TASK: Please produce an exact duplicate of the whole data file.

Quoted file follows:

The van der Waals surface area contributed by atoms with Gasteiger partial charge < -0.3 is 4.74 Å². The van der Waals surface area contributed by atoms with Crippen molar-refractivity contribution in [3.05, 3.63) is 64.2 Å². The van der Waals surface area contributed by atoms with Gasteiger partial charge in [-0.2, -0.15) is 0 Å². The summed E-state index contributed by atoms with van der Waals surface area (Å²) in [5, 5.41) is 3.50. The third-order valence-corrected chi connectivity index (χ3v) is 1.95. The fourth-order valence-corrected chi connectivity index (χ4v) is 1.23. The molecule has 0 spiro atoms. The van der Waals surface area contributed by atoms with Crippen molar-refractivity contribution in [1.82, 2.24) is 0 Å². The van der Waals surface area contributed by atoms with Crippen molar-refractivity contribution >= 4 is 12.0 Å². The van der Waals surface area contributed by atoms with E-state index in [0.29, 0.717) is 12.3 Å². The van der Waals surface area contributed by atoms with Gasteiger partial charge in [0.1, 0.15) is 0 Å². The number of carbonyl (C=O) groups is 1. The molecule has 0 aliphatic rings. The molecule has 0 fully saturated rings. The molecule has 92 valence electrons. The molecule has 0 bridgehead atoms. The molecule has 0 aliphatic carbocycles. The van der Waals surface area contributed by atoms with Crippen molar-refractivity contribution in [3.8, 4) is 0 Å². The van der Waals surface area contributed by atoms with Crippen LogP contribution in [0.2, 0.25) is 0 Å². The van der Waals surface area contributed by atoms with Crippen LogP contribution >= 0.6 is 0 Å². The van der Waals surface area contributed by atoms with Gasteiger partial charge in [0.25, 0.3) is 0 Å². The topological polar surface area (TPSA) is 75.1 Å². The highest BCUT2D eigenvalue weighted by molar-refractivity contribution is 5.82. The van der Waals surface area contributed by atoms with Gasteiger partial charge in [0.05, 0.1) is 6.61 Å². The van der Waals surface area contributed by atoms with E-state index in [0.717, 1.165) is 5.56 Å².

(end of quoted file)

The van der Waals surface area contributed by atoms with Gasteiger partial charge < -0.3 is 4.74 Å². The van der Waals surface area contributed by atoms with Crippen molar-refractivity contribution in [3.05, 3.63) is 64.2 Å². The van der Waals surface area contributed by atoms with Gasteiger partial charge in [-0.2, -0.15) is 0 Å². The summed E-state index contributed by atoms with van der Waals surface area (Å²) in [5, 5.41) is 3.50. The third-order valence-corrected chi connectivity index (χ3v) is 1.95. The fourth-order valence-corrected chi connectivity index (χ4v) is 1.23. The molecule has 0 spiro atoms. The van der Waals surface area contributed by atoms with Crippen molar-refractivity contribution in [1.82, 2.24) is 0 Å². The van der Waals surface area contributed by atoms with Crippen molar-refractivity contribution >= 4 is 12.0 Å². The van der Waals surface area contributed by atoms with E-state index in [0.29, 0.717) is 12.3 Å². The van der Waals surface area contributed by atoms with Gasteiger partial charge in [0.1, 0.15) is 0 Å². The number of carbonyl (C=O) groups is 1. The molecule has 0 aliphatic rings. The molecule has 0 fully saturated rings. The molecule has 92 valence electrons. The molecule has 0 bridgehead atoms. The molecule has 0 aliphatic carbocycles. The van der Waals surface area contributed by atoms with Crippen molar-refractivity contribution in [3.8, 4) is 0 Å². The van der Waals surface area contributed by atoms with Crippen LogP contribution in [0.2, 0.25) is 0 Å². The van der Waals surface area contributed by atoms with Crippen LogP contribution >= 0.6 is 0 Å². The van der Waals surface area contributed by atoms with Gasteiger partial charge in [0.25, 0.3) is 0 Å². The topological polar surface area (TPSA) is 75.1 Å². The highest BCUT2D eigenvalue weighted by molar-refractivity contribution is 5.82. The van der Waals surface area contributed by atoms with Gasteiger partial charge in [0.05, 0.1) is 6.61 Å². The van der Waals surface area contributed by atoms with E-state index in [0.717, 1.165) is 5.56 Å².